Last week, it snowed in Flagstaff, Arizona, marking an unusually early start to winter. As households cranked up their electric heaters, the local utility, Arizona Public Service, released additional power onto the grid. But this wasn't the typical power produced by a coal or natural gas power plant. Instead, it came from sunshine captured the day before.
As we look to transition our economy to clean, renewable energy, storage will be one of our biggest challenges. To bring more power from solar and wind farms onto the grid, we need to figure out how to store that power when the sun isn't shining and the wind isn't blowing.
As the New York Times reported on Thursday, a new solar project in Arizona is making big strides toward improving storage capacity. Fifty miles southwest of Phoenix, a three-square-mile stretch of desert has been converted into a sprawling solar farm. Mirrors focus the sun's energy on a series of black pipes. Those pipes carry the heat to tanks of molten salt. The salt then stores the heat, and when the sun goes down, the plant can extract that heat and convert it into electricity.
Power plants in the United States account for 40 percent of our nation's carbon pollution. While they churn out the electricity we need to light our homes, they are also sending carbon dioxide into the atmosphere.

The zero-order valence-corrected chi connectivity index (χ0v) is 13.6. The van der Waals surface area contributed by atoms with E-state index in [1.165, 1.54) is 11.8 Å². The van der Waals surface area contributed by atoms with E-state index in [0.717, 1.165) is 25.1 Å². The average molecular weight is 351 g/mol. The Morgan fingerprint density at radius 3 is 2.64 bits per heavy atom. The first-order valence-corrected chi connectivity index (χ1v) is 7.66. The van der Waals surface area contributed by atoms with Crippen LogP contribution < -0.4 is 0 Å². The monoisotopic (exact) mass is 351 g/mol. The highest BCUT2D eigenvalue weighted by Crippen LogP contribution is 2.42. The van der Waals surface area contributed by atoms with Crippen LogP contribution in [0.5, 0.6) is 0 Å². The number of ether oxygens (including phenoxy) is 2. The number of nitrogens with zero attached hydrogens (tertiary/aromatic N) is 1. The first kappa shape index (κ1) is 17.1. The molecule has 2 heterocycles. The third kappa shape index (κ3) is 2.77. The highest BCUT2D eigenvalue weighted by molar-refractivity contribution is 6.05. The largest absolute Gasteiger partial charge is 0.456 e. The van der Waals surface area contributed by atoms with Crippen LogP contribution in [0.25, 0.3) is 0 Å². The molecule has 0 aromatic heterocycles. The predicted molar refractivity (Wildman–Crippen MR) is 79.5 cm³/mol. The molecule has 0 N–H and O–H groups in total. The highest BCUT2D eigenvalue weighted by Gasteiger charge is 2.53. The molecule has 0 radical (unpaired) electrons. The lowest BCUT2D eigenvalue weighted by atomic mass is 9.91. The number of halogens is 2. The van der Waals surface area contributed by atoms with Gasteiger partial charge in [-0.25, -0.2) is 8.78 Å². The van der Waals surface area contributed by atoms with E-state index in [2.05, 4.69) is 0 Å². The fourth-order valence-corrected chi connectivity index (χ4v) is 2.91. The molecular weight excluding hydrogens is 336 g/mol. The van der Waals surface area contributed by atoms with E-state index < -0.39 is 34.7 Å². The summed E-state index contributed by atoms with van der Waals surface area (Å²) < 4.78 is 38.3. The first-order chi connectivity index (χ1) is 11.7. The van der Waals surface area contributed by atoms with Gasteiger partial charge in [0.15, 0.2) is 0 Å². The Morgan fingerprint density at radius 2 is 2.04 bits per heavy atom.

And that carbon pollution is causing dangerous effects worldwide. All of the 10 hottest years on record were within the past 15 years. Last year, Arctic sea ice shrunk to the lowest size ever observed. And scientists at the National Oceanic and Atmospheric Administration (NOAA) have now declared that human-caused climate change helped fuel extreme weather events in 2012.
We shouldn't have to choose between having enough electricity and putting our planet and health at risk. We need clean power that helps our economy grow without endangering future generations.
Bringing more solar and wind power onto the grid is a critical step, and improving storage technology is already making this possible. But the reality is that our economy is still largely dependent on traditional fuels like coal and natural gas. We need to act now to cut down the carbon pollution spewed into the air when we burn these fuels.
That's why the Obama Administration announced a first-ever carbon pollution standard for every new power plant built in America. We already protect our health by limiting emissions of arsenic, mercury, soot, and other air pollution from power plants. Now we can cut down the pollution that is heating our earth and causing sea levels to rise.
Already, big polluters and their allies in Congress are trying to block or weaken the new standard. But big corporations shouldn't decide our future--not this time.
Write to the EPA and tell them you demand cleaner power and limits to carbon pollution. Transitioning away from our outdated fossil fuel based energy economy is critical for our country's energy future, will make our economy stronger and help tackle climate change while encouraging the necessary innovation to keep our country leading on clean energy.